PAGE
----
Reimagining Nuclear Arms Control
A renewed U.S.-Russian nuclear arms race, which has been largely qualitative so far but could soon turn quantitative, is underway. To compensate for perceived conventional inferiority, Russia maintains a much larger force of nonstrategic nuclear weapons (NSNWs) than the United States does, is fielding new systems, and may be increasing its overall number of nonstrategic warheads. In response, the United States is developing and deploying its own new types of NSNWs. (Russia and the United States generally use the term “strategic” to describe nuclear weapons with sufficient range to reach the other’s homeland from deployment locations in the possessor’s homeland or, in the case of sea-launched ballistic missiles, from firing locations well away from the other’s coast.)
At the strategic level, Russia believes that the United States is seeking capabilities—including high-precision conventional weapons and ballistic missile defenses—to undermine its nuclear deterrent. Moscow’s response has included the development and deployment of various new kinds of strategic weapons. The 2010 New Strategic Arms Reduction Treaty 2 REIMAGINING NUCLEAR ARMS CONTROL: A COMPREHENSIVE APPROACH (New START) helps to manage this competition by limiting all currently deployed U.S. and Russian strategic weapons, though it will expire in 2026.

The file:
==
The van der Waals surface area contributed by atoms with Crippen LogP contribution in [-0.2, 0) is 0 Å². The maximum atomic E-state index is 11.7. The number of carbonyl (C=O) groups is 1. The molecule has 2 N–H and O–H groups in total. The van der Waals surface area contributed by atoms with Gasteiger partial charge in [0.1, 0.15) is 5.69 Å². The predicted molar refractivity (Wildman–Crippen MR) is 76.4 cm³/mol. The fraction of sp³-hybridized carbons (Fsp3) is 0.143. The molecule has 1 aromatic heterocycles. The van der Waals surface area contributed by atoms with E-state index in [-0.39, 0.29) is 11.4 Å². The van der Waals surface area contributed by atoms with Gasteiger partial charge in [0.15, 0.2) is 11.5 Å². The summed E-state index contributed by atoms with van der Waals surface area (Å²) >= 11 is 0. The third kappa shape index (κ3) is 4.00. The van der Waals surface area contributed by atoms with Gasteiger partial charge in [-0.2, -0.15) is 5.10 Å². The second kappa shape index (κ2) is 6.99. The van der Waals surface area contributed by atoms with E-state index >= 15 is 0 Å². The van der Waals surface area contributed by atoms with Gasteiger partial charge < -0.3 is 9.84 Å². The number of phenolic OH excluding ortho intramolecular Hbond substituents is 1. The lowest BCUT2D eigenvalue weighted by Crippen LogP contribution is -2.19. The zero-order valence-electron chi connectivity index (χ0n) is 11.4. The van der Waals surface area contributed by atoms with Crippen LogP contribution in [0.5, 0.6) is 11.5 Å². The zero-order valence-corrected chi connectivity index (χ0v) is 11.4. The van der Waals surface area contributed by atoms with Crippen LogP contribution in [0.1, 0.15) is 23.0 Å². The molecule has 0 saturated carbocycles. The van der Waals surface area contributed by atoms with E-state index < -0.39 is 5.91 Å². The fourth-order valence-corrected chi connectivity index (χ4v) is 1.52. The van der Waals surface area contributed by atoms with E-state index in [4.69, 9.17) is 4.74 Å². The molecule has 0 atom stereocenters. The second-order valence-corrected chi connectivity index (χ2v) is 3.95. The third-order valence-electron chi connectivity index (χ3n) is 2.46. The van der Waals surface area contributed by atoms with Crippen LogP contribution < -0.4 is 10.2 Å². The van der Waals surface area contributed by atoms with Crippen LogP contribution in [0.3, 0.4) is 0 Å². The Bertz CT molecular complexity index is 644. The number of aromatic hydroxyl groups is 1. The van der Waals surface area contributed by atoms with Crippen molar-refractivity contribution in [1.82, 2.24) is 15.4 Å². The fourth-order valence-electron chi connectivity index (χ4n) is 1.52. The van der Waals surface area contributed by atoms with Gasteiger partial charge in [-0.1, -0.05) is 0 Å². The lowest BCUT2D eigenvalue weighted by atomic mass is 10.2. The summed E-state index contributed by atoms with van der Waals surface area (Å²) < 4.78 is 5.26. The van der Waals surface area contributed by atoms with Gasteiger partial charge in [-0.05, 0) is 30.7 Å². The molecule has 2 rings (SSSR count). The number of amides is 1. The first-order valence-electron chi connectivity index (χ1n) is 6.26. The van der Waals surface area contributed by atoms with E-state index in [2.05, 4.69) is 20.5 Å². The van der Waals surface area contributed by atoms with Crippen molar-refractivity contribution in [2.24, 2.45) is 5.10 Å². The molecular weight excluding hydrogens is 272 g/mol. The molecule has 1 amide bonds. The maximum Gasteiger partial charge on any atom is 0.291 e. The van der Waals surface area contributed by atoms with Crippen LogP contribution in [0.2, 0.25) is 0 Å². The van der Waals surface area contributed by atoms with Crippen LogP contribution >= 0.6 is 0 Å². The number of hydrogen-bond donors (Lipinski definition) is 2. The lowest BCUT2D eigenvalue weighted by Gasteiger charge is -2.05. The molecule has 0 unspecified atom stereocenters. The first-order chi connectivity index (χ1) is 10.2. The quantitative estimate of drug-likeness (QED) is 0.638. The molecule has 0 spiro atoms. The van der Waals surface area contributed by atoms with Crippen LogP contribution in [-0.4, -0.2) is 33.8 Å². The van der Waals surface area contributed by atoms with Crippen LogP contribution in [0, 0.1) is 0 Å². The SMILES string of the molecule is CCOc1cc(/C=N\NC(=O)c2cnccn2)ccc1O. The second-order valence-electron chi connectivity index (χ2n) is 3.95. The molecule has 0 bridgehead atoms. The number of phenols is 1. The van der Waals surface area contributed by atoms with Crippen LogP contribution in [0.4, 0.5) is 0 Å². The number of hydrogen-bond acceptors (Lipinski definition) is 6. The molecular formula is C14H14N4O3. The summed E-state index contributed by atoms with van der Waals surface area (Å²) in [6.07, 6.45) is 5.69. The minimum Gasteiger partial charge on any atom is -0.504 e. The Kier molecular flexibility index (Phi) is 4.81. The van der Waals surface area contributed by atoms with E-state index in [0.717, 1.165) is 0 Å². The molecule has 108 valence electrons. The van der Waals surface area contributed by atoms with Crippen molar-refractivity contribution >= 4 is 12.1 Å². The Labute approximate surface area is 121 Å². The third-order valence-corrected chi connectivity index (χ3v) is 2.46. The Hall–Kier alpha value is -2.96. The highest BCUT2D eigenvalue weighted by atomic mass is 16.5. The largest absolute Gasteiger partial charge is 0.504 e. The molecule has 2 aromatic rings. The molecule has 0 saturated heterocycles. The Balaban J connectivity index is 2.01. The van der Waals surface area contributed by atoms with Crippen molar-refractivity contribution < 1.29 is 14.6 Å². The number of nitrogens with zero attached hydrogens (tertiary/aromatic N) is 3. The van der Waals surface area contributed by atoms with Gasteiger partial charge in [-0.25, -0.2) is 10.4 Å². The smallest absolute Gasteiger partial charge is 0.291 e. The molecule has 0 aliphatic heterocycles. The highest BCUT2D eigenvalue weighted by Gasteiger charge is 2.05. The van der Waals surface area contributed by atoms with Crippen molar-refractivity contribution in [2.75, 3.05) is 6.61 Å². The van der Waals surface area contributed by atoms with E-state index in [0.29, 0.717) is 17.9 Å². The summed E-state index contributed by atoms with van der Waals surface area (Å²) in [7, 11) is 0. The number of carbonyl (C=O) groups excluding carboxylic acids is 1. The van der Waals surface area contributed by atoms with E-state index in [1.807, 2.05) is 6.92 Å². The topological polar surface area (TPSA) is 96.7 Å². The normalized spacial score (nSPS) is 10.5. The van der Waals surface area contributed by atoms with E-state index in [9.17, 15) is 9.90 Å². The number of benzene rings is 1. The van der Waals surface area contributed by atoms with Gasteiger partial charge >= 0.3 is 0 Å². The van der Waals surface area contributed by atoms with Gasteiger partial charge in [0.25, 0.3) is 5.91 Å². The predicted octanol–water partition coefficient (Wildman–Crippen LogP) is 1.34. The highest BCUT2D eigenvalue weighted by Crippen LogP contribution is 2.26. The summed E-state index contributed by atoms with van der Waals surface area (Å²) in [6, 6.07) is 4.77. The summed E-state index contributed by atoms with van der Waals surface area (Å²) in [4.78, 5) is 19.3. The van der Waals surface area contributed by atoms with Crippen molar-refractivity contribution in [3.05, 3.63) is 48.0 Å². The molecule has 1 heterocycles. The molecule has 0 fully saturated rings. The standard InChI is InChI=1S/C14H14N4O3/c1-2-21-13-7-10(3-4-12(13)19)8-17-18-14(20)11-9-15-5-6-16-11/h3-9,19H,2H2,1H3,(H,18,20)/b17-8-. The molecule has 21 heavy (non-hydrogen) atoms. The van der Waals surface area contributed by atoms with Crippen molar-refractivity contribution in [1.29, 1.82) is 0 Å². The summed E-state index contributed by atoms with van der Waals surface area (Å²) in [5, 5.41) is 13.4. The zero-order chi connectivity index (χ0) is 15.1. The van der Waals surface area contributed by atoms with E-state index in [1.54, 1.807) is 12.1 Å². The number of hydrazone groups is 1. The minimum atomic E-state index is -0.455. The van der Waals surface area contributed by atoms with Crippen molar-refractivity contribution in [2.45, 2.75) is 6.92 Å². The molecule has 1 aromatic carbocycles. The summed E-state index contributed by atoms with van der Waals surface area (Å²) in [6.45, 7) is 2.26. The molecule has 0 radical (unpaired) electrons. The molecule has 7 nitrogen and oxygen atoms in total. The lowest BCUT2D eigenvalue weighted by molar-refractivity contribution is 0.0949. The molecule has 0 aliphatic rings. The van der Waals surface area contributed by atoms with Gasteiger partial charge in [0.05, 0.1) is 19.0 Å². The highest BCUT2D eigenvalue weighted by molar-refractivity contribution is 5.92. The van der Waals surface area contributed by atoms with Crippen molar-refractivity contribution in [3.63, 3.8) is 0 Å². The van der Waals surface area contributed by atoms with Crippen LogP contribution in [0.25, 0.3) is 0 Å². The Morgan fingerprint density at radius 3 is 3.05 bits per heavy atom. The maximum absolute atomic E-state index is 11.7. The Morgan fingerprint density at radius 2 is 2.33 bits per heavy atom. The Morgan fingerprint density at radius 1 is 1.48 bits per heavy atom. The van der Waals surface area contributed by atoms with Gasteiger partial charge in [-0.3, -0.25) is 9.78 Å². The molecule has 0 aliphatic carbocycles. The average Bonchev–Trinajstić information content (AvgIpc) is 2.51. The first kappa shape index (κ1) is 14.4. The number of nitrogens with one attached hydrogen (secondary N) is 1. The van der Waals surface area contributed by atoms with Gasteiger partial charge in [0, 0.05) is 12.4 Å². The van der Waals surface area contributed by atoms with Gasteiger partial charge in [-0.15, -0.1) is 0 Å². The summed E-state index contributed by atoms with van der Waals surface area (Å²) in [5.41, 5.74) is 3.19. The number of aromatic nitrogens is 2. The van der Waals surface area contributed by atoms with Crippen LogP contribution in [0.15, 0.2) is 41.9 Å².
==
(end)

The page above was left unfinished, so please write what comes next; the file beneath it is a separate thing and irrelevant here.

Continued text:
Like Russia, China believes that the United States seeks to undermine its nuclear deterrent. As a result, Beijing is improving and expanding its long-range nuclear forces without giving any indication of its intended endpoint. Separately, it is also modernizing and enlarging its force of regional missiles, including dual-use weapons, in a likely effort to acquire more credible options for limited nuclear use. (Dual-use weapons can accommodate a nuclear or nonnuclear warhead.)